Elephant tusks in the novel symbolize greed, and particularly how some people are willing to sacrifice both nature and their own personal relationships all for the sake of money. Elias is always looking for new schemes to make money, but he obsesses over one scheme in particular: he wants to kill an elephant and sell its tusks. Elephants are a powerful force of nature, so dangerous that locals refer to them as “bigfeet,” superstitiously fearing that simply saying the word “elephant” aloud might summon a deadly stampede. Elias believes he can overcome the more powerful elephants by setting traps, but he fails to get the tusks he wants and only ends up enraging the elephants, who seem to target him specifically.
Elias’s obsession with collecting an elephant tusk contrasts with Fiela’s own healthier relationship with nature. Whereas getting a tusk requires killing an elephant, Fiela makes a living selling aloe and ostrich feathers, which are both more sustainable resources than elephant tusks. Elias’s willingness to sacrifice elephants for profit—despite the fact that elephants show clear signs of intelligence throughout the novel—reflects his broader willingness to sacrifice even his own family for personal gain. Elias’s constant desire for tusks represents his insatiable greed and shows how this striving for wealth and his controlling nature lead him to destroy his relationship with nature and his family.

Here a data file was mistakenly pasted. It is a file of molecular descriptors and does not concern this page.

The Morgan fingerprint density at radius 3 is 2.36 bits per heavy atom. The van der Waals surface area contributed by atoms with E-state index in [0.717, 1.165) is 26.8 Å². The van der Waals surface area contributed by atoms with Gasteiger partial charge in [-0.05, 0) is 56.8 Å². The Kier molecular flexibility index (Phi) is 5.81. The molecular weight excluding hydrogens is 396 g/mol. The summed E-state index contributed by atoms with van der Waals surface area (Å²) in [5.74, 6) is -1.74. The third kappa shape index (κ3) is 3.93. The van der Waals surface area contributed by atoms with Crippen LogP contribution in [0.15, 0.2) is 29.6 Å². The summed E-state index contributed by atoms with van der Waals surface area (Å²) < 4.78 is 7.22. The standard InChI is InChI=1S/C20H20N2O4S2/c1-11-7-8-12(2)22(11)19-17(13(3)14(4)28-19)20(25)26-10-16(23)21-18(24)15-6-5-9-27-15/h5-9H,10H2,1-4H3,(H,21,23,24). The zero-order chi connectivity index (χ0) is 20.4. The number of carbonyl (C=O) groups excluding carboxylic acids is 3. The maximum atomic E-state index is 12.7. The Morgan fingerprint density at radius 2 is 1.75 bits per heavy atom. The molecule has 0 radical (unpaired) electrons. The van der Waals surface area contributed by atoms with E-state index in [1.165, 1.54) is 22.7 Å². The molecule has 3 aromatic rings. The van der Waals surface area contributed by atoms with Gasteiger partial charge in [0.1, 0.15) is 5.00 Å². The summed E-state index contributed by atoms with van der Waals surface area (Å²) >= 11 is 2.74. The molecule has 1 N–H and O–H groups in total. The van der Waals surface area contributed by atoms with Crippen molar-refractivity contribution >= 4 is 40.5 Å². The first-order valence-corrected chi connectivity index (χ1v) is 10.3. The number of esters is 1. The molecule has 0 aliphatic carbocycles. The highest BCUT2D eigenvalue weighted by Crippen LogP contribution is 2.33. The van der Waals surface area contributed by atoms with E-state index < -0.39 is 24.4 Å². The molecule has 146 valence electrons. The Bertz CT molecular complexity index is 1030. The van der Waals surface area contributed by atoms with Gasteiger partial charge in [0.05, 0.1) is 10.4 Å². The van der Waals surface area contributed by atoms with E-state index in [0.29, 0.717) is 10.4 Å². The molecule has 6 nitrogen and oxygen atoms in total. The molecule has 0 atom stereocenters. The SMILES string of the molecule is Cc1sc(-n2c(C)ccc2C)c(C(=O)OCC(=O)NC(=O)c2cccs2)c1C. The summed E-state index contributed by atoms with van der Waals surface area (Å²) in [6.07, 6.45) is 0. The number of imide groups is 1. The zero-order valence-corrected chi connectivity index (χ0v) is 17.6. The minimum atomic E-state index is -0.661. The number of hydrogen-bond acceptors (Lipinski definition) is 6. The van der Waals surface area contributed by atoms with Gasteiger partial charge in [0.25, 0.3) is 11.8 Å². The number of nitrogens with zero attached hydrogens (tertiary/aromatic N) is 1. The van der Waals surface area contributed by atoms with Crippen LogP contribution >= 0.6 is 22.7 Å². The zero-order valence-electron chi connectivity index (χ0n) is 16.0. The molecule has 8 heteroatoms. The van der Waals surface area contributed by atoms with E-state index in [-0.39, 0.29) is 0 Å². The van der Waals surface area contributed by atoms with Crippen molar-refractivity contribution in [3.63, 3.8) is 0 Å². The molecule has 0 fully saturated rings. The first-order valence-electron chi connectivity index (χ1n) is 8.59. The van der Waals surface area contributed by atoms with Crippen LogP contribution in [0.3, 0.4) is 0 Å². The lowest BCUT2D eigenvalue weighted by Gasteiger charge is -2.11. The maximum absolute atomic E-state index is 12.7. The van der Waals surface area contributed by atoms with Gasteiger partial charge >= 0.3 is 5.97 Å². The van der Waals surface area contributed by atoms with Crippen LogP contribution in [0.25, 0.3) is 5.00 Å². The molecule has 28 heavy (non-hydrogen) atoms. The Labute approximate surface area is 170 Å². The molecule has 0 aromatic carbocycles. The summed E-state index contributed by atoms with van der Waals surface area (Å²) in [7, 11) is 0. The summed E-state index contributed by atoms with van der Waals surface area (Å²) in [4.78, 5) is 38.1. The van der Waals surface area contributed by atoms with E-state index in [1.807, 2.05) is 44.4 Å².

Tusks Quotes in Fiela’s Child
‘What are bigfeet?’
‘Don’t you know? The animals with the trunks, elephants,’ she whispered. ‘You’re not supposed to say the name out loud, they’ll hear you and think you’ve called them and come and trample you.’
A snare-pit. That was what he had to have, he sat thinking that Sunday. The sheer prospect of it brough a funny feeling to Elias’s stomach for if it worked once, it would work again if you were clever enough
‘Pa is a dirty swine.’ Just that.
‘Why do you say that?’
‘It was a trap. An elephant trap.’
‘How do you know?’
‘I went there. There’s a dead elephant calf lying in the pit.’
But she had thrown away her name: half a crown a week with food and clothing was all the people were prepared to pay. What could he do? Nothing. He had to accept it. But as soon as he could get to the village himself again, he would go and see if he could not get her price raised to three shillings.